• Refine Query
  • Source
  • Publication year
  • to
  • Language
  • 1593
  • 294
  • 140
  • 112
  • 108
  • 56
  • 53
  • 45
  • 23
  • 19
  • 14
  • 12
  • 5
  • 5
  • 4
  • Tagged with
  • 3053
  • 3053
  • 864
  • 715
  • 617
  • 602
  • 583
  • 473
  • 414
  • 389
  • 384
  • 376
  • 373
  • 362
  • 346
  • About
  • The Global ETD Search service is a free service for researchers to find electronic theses and dissertations. This service is provided by the Networked Digital Library of Theses and Dissertations.
    Our metadata is collected from universities around the world. If you manage a university/consortium/country archive and want to be added, details can be found on the NDLTD website.
31

Geometric feature distributions for shape representation and recognition

Evans, Alun C. January 1994 (has links)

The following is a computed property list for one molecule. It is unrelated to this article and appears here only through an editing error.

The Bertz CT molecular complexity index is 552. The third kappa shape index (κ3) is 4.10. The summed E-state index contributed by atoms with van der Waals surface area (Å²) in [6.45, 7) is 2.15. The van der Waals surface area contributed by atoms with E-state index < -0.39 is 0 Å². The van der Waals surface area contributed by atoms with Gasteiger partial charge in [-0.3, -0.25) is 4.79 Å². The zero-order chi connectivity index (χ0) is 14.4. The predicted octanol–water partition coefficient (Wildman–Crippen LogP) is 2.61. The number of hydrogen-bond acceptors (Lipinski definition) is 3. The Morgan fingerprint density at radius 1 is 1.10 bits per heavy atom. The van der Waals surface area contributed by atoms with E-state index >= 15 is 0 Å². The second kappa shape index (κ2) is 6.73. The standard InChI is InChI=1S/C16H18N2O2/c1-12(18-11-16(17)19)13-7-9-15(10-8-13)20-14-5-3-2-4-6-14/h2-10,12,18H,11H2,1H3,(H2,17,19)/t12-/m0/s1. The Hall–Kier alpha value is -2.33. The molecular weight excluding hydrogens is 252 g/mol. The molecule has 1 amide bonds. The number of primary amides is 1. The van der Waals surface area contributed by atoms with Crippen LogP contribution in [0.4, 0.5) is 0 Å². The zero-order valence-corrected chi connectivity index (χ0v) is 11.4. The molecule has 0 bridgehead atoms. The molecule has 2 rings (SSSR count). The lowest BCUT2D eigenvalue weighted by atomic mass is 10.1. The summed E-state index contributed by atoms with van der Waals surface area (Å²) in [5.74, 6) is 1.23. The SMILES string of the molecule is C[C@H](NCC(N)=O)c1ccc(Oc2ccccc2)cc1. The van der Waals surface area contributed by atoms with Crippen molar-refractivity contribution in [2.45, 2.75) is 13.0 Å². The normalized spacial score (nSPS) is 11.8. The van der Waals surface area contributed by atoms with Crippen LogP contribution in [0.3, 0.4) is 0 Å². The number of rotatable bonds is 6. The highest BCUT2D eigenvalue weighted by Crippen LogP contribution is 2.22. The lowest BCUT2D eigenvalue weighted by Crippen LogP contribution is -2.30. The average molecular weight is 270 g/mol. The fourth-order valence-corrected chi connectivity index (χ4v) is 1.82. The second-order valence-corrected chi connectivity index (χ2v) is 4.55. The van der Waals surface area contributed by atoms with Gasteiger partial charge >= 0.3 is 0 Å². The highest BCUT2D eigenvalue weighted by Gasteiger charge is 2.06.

One of the fundamental problems in computer vision is the identification of objects from their shape. The research reported in this thesis is directed toward the development of a scheme for representing the shape of an object which allows it to be recognised both quickly and robustly across a wide range of viewing conditions. Given a shape described by a set of primitive elements, eg. straight line segments, the proposed scheme involves using a histogram to record the distribution of geometric features, eg. angle and distance, measured between pairs of primitives. This form of shape representation has a number advantages over previously proposed schemes. Foremost among these is the fact that it is able to produce local representations of shape, based on individual line segments. Recognition based on such representation is robust to the problems arising in cluttered scenes. Representations produced by the scheme are also invariant to certain object transformations, they degrade gracefully as the shape is fragmented and are strong enough to support discrimination between dissimilar objects. By treating the histogram recording a geometric feature distribution as a feature vector it is possible to match shapes using techniques from statistical pattern classification. This has the advantage that optimal matching accuracy can be achieved using processing which is both simple and uniform. The approach is therefore ideally suited to implementation in dedicated hardware. A detailed analysis is undertaken of the effect on recognition of changes in the description of a shape caused by fragmentation noise, scene clutter and sensor error. It is found that the properties of both the representation and matching components of the system combine to ensure that recognition is, in theory, unaffected by fragmentation noise, while it is maintained to very high levels of scene clutter. The factors which determine the effect of sensor error on the performance of the recognition system are fully analysed. The ability of the representational scheme to support object recognition is demonstrated in a number of different domains. The recognition of both 2D and 3D objects from a fixed viewpoint is demonstrated in conditions of severe fragmentation noise, occlusion and clutter. The scheme is then shown to extend straightforwardly to the representation of 3D shape. This is exploited to perform recognition and localisation of 3D objects from an arbitrary viewpoint, based on the matching of 3D scene and ,model shape descriptions. Finally, the use of the scheme within a multiple view-based approach to 3D object recognition is demonstrated.